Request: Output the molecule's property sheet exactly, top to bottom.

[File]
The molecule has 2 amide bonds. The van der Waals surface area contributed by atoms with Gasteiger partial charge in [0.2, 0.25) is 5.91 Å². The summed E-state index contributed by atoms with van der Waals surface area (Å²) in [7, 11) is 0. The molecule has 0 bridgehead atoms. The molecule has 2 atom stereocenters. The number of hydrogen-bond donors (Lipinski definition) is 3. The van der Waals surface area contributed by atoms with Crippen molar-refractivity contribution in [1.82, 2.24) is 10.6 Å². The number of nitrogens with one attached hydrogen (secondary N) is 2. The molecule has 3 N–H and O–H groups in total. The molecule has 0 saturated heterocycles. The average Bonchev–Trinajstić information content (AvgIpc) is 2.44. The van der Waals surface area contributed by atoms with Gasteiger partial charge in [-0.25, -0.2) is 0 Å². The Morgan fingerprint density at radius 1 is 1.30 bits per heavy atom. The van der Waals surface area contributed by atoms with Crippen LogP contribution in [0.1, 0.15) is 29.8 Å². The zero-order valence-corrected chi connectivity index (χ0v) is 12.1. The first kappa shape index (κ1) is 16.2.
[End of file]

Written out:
The molecule has 2 amide bonds. The van der Waals surface area contributed by atoms with Gasteiger partial charge in [0.2, 0.25) is 5.91 Å². The summed E-state index contributed by atoms with van der Waals surface area (Å²) in [7, 11) is 0. The molecule has 0 bridgehead atoms. The molecule has 2 atom stereocenters. The number of hydrogen-bond donors (Lipinski definition) is 3. The van der Waals surface area contributed by atoms with Crippen molar-refractivity contribution in [1.82, 2.24) is 10.6 Å². The number of nitrogens with one attached hydrogen (secondary N) is 2. The molecule has 3 N–H and O–H groups in total. The molecule has 0 saturated heterocycles. The average Bonchev–Trinajstić information content (AvgIpc) is 2.44. The van der Waals surface area contributed by atoms with Gasteiger partial charge in [-0.25, -0.2) is 0 Å². The Morgan fingerprint density at radius 1 is 1.30 bits per heavy atom. The van der Waals surface area contributed by atoms with Crippen LogP contribution in [0.1, 0.15) is 29.8 Å². The zero-order valence-corrected chi connectivity index (χ0v) is 12.1. The first kappa shape index (κ1) is 16.2.